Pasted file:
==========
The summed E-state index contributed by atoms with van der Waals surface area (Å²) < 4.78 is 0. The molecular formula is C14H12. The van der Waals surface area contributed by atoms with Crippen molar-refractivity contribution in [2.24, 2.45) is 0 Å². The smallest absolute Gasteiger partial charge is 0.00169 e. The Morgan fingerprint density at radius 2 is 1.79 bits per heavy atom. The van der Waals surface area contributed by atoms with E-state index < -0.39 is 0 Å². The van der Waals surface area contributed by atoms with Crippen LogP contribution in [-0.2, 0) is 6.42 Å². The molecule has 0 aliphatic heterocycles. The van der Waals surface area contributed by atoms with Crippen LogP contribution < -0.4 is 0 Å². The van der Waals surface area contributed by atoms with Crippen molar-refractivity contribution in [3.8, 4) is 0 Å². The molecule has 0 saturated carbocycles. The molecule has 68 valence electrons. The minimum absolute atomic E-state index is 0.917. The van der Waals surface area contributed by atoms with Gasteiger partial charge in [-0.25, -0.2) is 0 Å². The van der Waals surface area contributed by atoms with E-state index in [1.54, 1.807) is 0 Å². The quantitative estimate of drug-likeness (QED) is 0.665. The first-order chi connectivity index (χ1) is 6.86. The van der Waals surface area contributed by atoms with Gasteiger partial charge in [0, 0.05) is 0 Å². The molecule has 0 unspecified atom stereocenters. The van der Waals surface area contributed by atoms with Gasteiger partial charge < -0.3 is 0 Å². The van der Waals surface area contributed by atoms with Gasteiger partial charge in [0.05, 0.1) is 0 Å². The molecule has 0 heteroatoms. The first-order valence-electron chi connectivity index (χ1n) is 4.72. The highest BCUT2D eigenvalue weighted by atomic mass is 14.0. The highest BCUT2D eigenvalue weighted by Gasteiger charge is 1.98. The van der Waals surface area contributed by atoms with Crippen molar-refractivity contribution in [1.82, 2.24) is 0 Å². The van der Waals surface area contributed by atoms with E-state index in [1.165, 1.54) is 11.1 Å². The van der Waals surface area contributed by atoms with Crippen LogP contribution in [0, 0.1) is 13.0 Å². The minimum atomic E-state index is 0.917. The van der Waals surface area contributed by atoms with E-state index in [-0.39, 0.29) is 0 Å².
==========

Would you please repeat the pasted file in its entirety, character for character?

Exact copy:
The summed E-state index contributed by atoms with van der Waals surface area (Å²) < 4.78 is 0. The molecular formula is C14H12. The van der Waals surface area contributed by atoms with Crippen molar-refractivity contribution in [2.24, 2.45) is 0 Å². The smallest absolute Gasteiger partial charge is 0.00169 e. The Morgan fingerprint density at radius 2 is 1.79 bits per heavy atom. The van der Waals surface area contributed by atoms with E-state index < -0.39 is 0 Å². The van der Waals surface area contributed by atoms with Crippen LogP contribution in [-0.2, 0) is 6.42 Å². The molecule has 0 aliphatic heterocycles. The van der Waals surface area contributed by atoms with Crippen LogP contribution < -0.4 is 0 Å². The van der Waals surface area contributed by atoms with Crippen molar-refractivity contribution in [3.8, 4) is 0 Å². The molecule has 0 saturated carbocycles. The molecule has 68 valence electrons. The minimum absolute atomic E-state index is 0.917. The van der Waals surface area contributed by atoms with Gasteiger partial charge in [-0.25, -0.2) is 0 Å². The van der Waals surface area contributed by atoms with E-state index in [1.54, 1.807) is 0 Å². The quantitative estimate of drug-likeness (QED) is 0.665. The first-order chi connectivity index (χ1) is 6.86. The van der Waals surface area contributed by atoms with Gasteiger partial charge in [0, 0.05) is 0 Å². The molecule has 0 unspecified atom stereocenters. The van der Waals surface area contributed by atoms with Gasteiger partial charge < -0.3 is 0 Å². The van der Waals surface area contributed by atoms with Gasteiger partial charge in [0.05, 0.1) is 0 Å². The molecule has 0 heteroatoms. The first-order valence-electron chi connectivity index (χ1n) is 4.72. The highest BCUT2D eigenvalue weighted by atomic mass is 14.0. The highest BCUT2D eigenvalue weighted by Gasteiger charge is 1.98. The van der Waals surface area contributed by atoms with Crippen molar-refractivity contribution in [1.82, 2.24) is 0 Å². The van der Waals surface area contributed by atoms with E-state index in [1.165, 1.54) is 11.1 Å². The van der Waals surface area contributed by atoms with Crippen LogP contribution in [0, 0.1) is 13.0 Å². The minimum atomic E-state index is 0.917. The van der Waals surface area contributed by atoms with E-state index in [-0.39, 0.29) is 0 Å².